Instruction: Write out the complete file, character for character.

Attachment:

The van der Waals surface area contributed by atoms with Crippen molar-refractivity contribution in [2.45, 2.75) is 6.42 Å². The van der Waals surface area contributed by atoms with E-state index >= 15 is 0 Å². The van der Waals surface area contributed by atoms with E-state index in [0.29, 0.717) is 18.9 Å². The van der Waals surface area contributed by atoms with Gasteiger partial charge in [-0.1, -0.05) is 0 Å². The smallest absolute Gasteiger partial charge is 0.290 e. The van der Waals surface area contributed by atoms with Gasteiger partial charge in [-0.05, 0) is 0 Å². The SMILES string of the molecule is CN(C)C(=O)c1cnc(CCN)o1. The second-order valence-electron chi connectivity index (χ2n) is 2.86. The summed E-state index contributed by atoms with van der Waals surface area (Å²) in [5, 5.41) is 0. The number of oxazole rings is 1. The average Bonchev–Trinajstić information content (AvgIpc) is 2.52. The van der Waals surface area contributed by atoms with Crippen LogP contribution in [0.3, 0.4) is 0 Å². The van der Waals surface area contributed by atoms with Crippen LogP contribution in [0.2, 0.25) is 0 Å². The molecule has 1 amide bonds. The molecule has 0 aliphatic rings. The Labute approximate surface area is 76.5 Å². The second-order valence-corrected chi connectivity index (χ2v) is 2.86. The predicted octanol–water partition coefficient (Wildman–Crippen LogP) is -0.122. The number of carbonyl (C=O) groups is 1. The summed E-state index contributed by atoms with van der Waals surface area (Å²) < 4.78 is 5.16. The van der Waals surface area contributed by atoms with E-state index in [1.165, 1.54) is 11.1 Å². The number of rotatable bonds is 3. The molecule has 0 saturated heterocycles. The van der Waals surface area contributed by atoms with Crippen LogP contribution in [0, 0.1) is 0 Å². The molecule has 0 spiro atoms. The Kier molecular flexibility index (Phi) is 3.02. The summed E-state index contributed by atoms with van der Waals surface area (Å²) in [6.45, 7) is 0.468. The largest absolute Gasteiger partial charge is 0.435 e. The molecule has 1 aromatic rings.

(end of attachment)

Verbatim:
The van der Waals surface area contributed by atoms with Crippen molar-refractivity contribution in [2.45, 2.75) is 6.42 Å². The van der Waals surface area contributed by atoms with E-state index >= 15 is 0 Å². The van der Waals surface area contributed by atoms with E-state index in [0.29, 0.717) is 18.9 Å². The van der Waals surface area contributed by atoms with Gasteiger partial charge in [-0.1, -0.05) is 0 Å². The smallest absolute Gasteiger partial charge is 0.290 e. The van der Waals surface area contributed by atoms with Gasteiger partial charge in [-0.05, 0) is 0 Å². The SMILES string of the molecule is CN(C)C(=O)c1cnc(CCN)o1. The second-order valence-electron chi connectivity index (χ2n) is 2.86. The summed E-state index contributed by atoms with van der Waals surface area (Å²) in [5, 5.41) is 0. The number of oxazole rings is 1. The average Bonchev–Trinajstić information content (AvgIpc) is 2.52. The van der Waals surface area contributed by atoms with Crippen LogP contribution in [0.3, 0.4) is 0 Å². The van der Waals surface area contributed by atoms with Crippen LogP contribution in [0.2, 0.25) is 0 Å². The molecule has 1 amide bonds. The molecule has 0 aliphatic rings. The Labute approximate surface area is 76.5 Å². The second-order valence-corrected chi connectivity index (χ2v) is 2.86. The predicted octanol–water partition coefficient (Wildman–Crippen LogP) is -0.122. The number of carbonyl (C=O) groups is 1. The summed E-state index contributed by atoms with van der Waals surface area (Å²) < 4.78 is 5.16. The van der Waals surface area contributed by atoms with E-state index in [1.165, 1.54) is 11.1 Å². The number of rotatable bonds is 3. The molecule has 0 saturated heterocycles. The van der Waals surface area contributed by atoms with Crippen LogP contribution in [0, 0.1) is 0 Å². The molecule has 0 spiro atoms. The Kier molecular flexibility index (Phi) is 3.02. The summed E-state index contributed by atoms with van der Waals surface area (Å²) in [6.45, 7) is 0.468. The largest absolute Gasteiger partial charge is 0.435 e. The molecule has 1 aromatic rings.